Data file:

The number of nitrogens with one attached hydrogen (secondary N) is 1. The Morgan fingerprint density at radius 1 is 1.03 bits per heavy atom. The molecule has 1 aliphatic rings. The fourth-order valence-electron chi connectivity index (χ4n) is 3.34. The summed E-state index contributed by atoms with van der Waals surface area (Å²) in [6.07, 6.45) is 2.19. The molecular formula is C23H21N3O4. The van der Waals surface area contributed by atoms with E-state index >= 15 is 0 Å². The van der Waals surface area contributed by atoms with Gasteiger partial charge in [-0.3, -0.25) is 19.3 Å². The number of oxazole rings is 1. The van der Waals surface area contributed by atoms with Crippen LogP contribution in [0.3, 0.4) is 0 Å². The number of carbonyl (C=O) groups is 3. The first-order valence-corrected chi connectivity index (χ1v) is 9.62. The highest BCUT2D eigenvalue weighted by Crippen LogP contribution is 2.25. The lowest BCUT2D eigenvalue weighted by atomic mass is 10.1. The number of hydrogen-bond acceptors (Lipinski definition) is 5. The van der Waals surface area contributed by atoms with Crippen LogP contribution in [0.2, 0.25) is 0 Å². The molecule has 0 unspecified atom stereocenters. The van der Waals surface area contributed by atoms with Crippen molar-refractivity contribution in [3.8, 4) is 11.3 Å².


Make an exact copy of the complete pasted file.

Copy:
The number of nitrogens with one attached hydrogen (secondary N) is 1. The Morgan fingerprint density at radius 1 is 1.03 bits per heavy atom. The molecule has 1 aliphatic rings. The fourth-order valence-electron chi connectivity index (χ4n) is 3.34. The summed E-state index contributed by atoms with van der Waals surface area (Å²) in [6.07, 6.45) is 2.19. The molecular formula is C23H21N3O4. The van der Waals surface area contributed by atoms with E-state index >= 15 is 0 Å². The van der Waals surface area contributed by atoms with Gasteiger partial charge in [-0.3, -0.25) is 19.3 Å². The number of oxazole rings is 1. The van der Waals surface area contributed by atoms with Crippen LogP contribution in [0.3, 0.4) is 0 Å². The number of carbonyl (C=O) groups is 3. The first-order valence-corrected chi connectivity index (χ1v) is 9.62. The highest BCUT2D eigenvalue weighted by Crippen LogP contribution is 2.25. The lowest BCUT2D eigenvalue weighted by atomic mass is 10.1. The number of hydrogen-bond acceptors (Lipinski definition) is 5. The van der Waals surface area contributed by atoms with Crippen LogP contribution in [0.2, 0.25) is 0 Å². The molecule has 0 unspecified atom stereocenters. The van der Waals surface area contributed by atoms with Crippen molar-refractivity contribution in [3.8, 4) is 11.3 Å².